Google’s Nexus 4 uses Qualcomm SOC with dormant 4G capabilities
Google’s Nexus 4, despite being released as an HSPA+-only handset, does in fact use a chipset that supports global 4G networks — so what’s the deal with that?
Google decided to release its LG-built Nexus 4 handset without 4G-capabilities, confirming at launch that the aggressively priced handset would be an HSPA+-only affair the globe-over.
But a recent teardown by iFixit has revealed that the Nexus 4 does in fact use one of Qualcomm’s 4G-enabled chipsets, the Qualcomm WTR1605L SoC to be precise.
However without the relevant 4G LTE antennas or amplifier, neither of which was found inside the handset during teardown, connecting to ultra-fast mobile data networks is simply not possible.
So why include a 4G-enabled chipset in the first place?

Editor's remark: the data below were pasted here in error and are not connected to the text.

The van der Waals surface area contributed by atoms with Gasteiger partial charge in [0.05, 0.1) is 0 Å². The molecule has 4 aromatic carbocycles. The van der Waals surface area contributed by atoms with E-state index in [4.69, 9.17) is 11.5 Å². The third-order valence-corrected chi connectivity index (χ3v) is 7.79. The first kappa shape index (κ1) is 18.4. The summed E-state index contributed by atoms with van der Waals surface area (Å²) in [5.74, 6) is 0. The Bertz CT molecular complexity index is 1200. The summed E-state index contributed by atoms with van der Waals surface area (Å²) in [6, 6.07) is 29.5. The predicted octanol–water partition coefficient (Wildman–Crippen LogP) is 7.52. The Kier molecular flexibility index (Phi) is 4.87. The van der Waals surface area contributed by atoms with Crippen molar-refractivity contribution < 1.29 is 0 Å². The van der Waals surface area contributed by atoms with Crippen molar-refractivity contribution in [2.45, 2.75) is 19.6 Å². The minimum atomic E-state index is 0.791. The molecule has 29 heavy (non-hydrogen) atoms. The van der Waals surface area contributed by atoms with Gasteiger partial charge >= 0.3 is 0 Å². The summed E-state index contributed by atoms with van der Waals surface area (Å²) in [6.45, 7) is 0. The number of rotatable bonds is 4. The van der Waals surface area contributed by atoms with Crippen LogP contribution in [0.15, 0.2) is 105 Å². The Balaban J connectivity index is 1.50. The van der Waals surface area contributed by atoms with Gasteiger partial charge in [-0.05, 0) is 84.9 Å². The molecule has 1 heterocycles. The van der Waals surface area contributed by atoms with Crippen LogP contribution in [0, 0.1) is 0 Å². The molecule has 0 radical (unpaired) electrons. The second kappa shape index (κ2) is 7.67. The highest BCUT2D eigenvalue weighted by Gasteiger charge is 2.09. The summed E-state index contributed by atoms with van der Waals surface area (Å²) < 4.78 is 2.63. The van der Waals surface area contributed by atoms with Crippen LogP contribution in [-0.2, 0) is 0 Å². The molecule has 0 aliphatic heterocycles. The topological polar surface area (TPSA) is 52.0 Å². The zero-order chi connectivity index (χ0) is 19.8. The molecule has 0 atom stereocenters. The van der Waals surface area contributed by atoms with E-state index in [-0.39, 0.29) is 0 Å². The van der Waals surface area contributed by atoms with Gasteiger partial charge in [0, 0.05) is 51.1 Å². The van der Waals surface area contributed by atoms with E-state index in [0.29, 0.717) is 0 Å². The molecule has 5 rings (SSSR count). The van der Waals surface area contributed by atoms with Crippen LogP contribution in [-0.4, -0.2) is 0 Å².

The simplest explanation for this is that LG simply reused the LTE-ready chipset from its Optimus G handset inside the Nexus 4. The Optimus G supports LTE and costs around double the price of the Nexus 4.
Could pricing have played a part in Google’s decision?
Google’s Andy Rubin said noth including LTE inside the Nexus 4 was a ‘tactical issue,' adding that 4G networks aren’t prevalent enough to justify its inclusion inside the handset. Which does sound reasonable until you consider that both the Nexus S and Galaxy Nexus supported LTE.
Another theory – although somewhat less palatable – is that Google is saving the Nexus 4’s LTE capabilities for when it unveils its brand new wireless network service.
Now, that may sound slightly ridiculous but rumours about Google joining the likes of Verizon and Sprint as a network have really been heating up lately.
The Wall Street Journal recently reported that Google held talks with satellite television provider Dish Network regarding the possibility of a venture that would see the search-giant launch its own mobile network.
Dish has also confirmed that it is currently in the process of discussing the launch of a new mobile network using its spectrum with a number of potential partners.
This could get very interesting.